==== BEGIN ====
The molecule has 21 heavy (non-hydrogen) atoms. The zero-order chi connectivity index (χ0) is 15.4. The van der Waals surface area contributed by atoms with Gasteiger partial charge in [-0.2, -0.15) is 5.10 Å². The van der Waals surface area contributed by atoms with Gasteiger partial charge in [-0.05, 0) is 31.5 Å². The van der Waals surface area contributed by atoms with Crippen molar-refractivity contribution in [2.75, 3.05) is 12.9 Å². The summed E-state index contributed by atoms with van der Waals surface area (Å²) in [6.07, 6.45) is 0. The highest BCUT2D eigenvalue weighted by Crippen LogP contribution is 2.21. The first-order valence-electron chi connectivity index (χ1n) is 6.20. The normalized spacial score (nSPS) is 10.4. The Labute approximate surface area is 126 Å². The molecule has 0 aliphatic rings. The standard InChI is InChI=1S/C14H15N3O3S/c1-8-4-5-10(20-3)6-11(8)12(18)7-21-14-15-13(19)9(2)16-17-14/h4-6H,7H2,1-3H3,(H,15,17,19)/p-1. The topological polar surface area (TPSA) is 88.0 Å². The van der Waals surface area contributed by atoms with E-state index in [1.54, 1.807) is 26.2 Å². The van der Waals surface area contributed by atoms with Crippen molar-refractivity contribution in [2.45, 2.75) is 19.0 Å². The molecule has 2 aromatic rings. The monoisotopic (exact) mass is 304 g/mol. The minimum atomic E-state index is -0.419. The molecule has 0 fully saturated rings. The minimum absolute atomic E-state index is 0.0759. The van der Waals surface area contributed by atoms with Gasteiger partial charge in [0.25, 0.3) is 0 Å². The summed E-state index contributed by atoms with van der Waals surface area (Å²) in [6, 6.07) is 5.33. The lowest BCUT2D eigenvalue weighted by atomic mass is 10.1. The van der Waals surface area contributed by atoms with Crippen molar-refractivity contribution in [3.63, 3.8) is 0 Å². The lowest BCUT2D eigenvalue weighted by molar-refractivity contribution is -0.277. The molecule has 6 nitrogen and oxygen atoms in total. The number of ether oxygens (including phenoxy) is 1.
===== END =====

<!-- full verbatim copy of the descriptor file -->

The molecule has 21 heavy (non-hydrogen) atoms. The zero-order chi connectivity index (χ0) is 15.4. The van der Waals surface area contributed by atoms with Gasteiger partial charge in [-0.2, -0.15) is 5.10 Å². The van der Waals surface area contributed by atoms with Gasteiger partial charge in [-0.05, 0) is 31.5 Å². The van der Waals surface area contributed by atoms with Crippen molar-refractivity contribution in [2.75, 3.05) is 12.9 Å². The summed E-state index contributed by atoms with van der Waals surface area (Å²) in [6.07, 6.45) is 0. The highest BCUT2D eigenvalue weighted by Crippen LogP contribution is 2.21. The first-order valence-electron chi connectivity index (χ1n) is 6.20. The normalized spacial score (nSPS) is 10.4. The Labute approximate surface area is 126 Å². The molecule has 0 aliphatic rings. The standard InChI is InChI=1S/C14H15N3O3S/c1-8-4-5-10(20-3)6-11(8)12(18)7-21-14-15-13(19)9(2)16-17-14/h4-6H,7H2,1-3H3,(H,15,17,19)/p-1. The topological polar surface area (TPSA) is 88.0 Å². The van der Waals surface area contributed by atoms with E-state index in [1.54, 1.807) is 26.2 Å². The van der Waals surface area contributed by atoms with Crippen molar-refractivity contribution in [2.45, 2.75) is 19.0 Å². The molecule has 2 aromatic rings. The monoisotopic (exact) mass is 304 g/mol. The minimum atomic E-state index is -0.419. The molecule has 0 fully saturated rings. The minimum absolute atomic E-state index is 0.0759. The van der Waals surface area contributed by atoms with Gasteiger partial charge in [0.25, 0.3) is 0 Å². The summed E-state index contributed by atoms with van der Waals surface area (Å²) in [6, 6.07) is 5.33. The lowest BCUT2D eigenvalue weighted by atomic mass is 10.1. The van der Waals surface area contributed by atoms with Crippen molar-refractivity contribution in [3.63, 3.8) is 0 Å². The lowest BCUT2D eigenvalue weighted by molar-refractivity contribution is -0.277. The molecule has 6 nitrogen and oxygen atoms in total. The number of ether oxygens (including phenoxy) is 1.